Using Active Listening and Empathy to Improve a Situation

Somesh Kumar

Engineering Leader at Ericsson



"I was managing a team of five people. One person on the team would always get really anxious. When I came onto the team I was not aware of this issue but I later found out through day-to-day dealings. The person wanted to work hard, deliver on time, and with a high quality, but this trait was inhibiting him. His increased intensity level to deliver and perform were creating his anxiety which would then overcome the activities themselves. Furthermore, it was affecting the rest of the team. Thus, I was challenged with the task to cater to this individual but also to address and deal with the situation for the betterment of the team."

Actions taken

"I began holding frequent one-on-ones with this person. Sometimes they were on alternate days while other times it was weekly. I wanted to first better understand the situation, so we had a conversation around the issue. In fact, the first step in solving any problem is accepting that there is one. This person admitted to his anxiety and realized that things weren't going well in terms of controlling it. I then empathetically listened to his perspective. I sympathized with what he was going through but told him the resolution was completely in his hands. In my opinion, issues are resolved by the people themselves, not be me - the manager. Of course I am there to help and act as a medium of reflection to aid in understanding what is going on, but that person has to overcome the issue by his/herself. Finally, we came up with some steps for him to take to avoid getting anxious like slowing down and thinking about tasks before rushing into them.

Separately I had meetings with the other members of the team. Although team members had already told me before that this individual was delaying or stopping them from completing their work, I also heard many complaints in these sessions about the anxious person and not being able to work with him. So I empathized, too, with these team members and listened to what they had to say. I then validated that there was a problem and asked for them to be patient while we resolved it.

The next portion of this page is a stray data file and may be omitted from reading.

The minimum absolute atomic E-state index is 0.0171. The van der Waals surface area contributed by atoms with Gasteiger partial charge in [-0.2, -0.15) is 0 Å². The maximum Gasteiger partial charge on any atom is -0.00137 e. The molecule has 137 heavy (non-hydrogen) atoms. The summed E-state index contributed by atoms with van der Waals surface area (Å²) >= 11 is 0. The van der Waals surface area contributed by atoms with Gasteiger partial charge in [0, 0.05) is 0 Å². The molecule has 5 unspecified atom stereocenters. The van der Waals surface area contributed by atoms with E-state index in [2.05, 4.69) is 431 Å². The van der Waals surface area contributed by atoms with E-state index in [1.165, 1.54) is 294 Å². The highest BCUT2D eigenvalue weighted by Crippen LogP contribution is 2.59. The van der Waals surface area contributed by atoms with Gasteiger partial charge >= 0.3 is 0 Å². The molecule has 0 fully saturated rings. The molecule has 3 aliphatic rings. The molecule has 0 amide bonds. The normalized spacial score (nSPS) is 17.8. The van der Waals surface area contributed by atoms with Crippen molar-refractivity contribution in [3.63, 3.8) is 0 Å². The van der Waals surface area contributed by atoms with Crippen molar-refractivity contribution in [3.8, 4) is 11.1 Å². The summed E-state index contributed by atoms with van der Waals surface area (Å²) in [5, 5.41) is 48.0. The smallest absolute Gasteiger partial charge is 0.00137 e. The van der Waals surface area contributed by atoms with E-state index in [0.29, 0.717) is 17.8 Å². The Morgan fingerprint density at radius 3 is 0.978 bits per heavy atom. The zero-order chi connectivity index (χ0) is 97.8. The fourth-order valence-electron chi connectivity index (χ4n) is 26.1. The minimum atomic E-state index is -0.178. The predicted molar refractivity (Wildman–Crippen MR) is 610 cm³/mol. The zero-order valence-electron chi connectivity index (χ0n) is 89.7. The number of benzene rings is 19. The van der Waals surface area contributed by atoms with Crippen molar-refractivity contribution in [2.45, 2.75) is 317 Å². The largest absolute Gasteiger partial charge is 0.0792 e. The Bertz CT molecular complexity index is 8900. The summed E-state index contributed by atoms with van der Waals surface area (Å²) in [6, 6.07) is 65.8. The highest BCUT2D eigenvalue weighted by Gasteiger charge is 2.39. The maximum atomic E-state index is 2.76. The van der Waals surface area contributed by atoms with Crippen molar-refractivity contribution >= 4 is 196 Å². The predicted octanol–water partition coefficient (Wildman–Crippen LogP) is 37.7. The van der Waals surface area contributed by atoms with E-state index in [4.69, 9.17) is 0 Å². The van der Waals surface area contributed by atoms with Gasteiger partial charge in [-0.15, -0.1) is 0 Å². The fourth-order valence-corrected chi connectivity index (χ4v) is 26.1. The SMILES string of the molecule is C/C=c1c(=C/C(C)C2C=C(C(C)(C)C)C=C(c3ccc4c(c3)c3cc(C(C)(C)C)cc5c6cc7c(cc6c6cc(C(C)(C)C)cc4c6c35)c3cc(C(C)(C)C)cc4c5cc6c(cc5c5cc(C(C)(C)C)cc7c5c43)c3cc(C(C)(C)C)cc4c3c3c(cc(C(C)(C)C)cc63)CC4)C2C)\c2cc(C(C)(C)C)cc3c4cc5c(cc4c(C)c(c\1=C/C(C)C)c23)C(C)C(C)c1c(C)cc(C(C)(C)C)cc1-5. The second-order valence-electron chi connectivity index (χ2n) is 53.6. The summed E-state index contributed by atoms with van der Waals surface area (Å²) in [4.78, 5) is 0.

The team and the individual have improved as a result of these meetings. The individual was introspective enough to realize that there was an issue, and the team was patient while this person tried to resolve it. It is still a work in progress, and I won't say that everything is completely composed, but there has been improvement."

Lessons learned

  • "The first step is admitting that there is a problem. If it happens to be with one individual than that person must own it. They must have the introspection and desire to change otherwise there is no way for any improvements."
  • "Active listening is a strong skill to have. I'm not saying I'm the best- I could use some more practice, but I try as much as I can. In one-on-one sessions through active listening you can get a person to work through his/her own problems without you having to do much. Sit, listen, try to comprehend what the issue is, and then ask them for suggestions on how they would go about solving the problem."
  • "Problems are best addressed privately in one-on-ones. Conversations of this sort and feedback for improvement should stay behind closed doors instead of publicly. I sincerely believe that publicly we have to praise people."

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Somesh Kumar

Engineering Leader at Ericsson

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